1. A microwave ion source utilizing a microwave and a magnetic field, comprising: a microwave waveguide, a plasma generation chamber having a cylindrical or rectangular cavity and having an inner wall, said chamber having a cross-section which corresponds to a plasma generation region, said plasma generation region being wider than that of said microwave waveguide, a microwave introducing window disposed at an inlet port of said plasma generation chamber for introduction of a microwave from said microwave waveguide, said microwave being introduced to said plasma generation chamber through said microwave introducing window; a magnetic circuit, arranged outside said plasma generation chamber, for generating in said plasma generation chamber a magnetic field having a higher intensity than that given by electron cyclotron resonance conditions so as to form a narrow high-density plasma portion in the center of said plasma generation region around the central axis of said plasma generation chamber, said magnetic circuit including a plurality of coils surrounding said plasma generation chamber along a longitudinal direction thereof such that said magnetic field is generated by said plurality of coils at the inlet port of said plasma generation chamber, said magnetic field being stronger near said microwave introducing window and weaker near an outlet port of said chamber such that the intensity of said magnetic field at the inlet port along the lateral direction is substantially uniform, and an ion extraction electrode system which has an ion extraction window whose contour falls within a restricted center region of said narrow high density plasma part of said plasma generation region and whose diameter is smaller than that of said plasma generation region, whereby said high density plasma portion is generated about the center portion of the plasma generation region to thereby extract a high-density ion beam and reduce the quantity of plasma which is contaminated by contact with the inner wall of said plasma generation chamber.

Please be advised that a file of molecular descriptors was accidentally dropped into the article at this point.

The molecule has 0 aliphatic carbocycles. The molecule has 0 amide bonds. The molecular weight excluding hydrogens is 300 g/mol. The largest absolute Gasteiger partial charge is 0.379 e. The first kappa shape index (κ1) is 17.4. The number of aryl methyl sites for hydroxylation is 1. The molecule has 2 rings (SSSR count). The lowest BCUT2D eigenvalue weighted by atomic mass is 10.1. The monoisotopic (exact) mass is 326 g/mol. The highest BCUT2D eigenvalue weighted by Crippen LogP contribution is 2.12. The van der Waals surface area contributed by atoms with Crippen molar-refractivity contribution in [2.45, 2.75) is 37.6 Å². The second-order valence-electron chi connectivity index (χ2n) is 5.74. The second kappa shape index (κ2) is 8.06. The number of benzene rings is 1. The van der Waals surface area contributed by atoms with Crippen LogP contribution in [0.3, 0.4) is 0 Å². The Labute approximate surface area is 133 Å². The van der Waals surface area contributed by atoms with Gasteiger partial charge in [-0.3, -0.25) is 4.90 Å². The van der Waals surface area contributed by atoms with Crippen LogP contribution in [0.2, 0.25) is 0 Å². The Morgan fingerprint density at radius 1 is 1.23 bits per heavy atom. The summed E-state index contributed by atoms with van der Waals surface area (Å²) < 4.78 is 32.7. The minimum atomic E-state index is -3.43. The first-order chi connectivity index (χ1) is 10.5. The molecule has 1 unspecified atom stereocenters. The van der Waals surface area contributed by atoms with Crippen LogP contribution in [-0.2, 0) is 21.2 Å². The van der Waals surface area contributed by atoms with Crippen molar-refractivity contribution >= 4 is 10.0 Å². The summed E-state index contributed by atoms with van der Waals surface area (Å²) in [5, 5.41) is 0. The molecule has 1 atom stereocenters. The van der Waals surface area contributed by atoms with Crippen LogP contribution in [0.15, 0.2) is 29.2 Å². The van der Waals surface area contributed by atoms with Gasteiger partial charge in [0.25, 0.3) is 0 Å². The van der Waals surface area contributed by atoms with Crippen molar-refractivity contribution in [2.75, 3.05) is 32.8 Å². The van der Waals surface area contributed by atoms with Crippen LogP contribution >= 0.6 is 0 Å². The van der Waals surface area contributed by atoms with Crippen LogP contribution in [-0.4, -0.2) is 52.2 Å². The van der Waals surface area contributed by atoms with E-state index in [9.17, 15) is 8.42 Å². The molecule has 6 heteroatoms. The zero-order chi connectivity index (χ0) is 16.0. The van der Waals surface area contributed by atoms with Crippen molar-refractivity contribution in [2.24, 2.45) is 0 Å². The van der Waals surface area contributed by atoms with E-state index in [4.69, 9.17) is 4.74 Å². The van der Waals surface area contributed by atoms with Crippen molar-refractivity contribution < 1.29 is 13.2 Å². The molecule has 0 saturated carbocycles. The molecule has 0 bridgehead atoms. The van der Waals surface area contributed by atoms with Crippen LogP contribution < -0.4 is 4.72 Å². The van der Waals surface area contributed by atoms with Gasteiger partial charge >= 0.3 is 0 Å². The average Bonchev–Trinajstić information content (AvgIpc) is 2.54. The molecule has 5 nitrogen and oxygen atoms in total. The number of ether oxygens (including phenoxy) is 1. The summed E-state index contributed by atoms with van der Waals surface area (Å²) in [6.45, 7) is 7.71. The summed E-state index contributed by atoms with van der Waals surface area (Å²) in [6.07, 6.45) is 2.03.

2. An ion source according to claim 1, wherein a central magnetic field at the inlet port of said plasma generation chamber is about 900 to 1,000 Gauss, where the microwave has a frequency of 2.45 GHz.
3. An ion source according to claim 1, wherein said microwave introducing window comprises a quartz window arranged to vacuum seal part of said plasma generation chamber.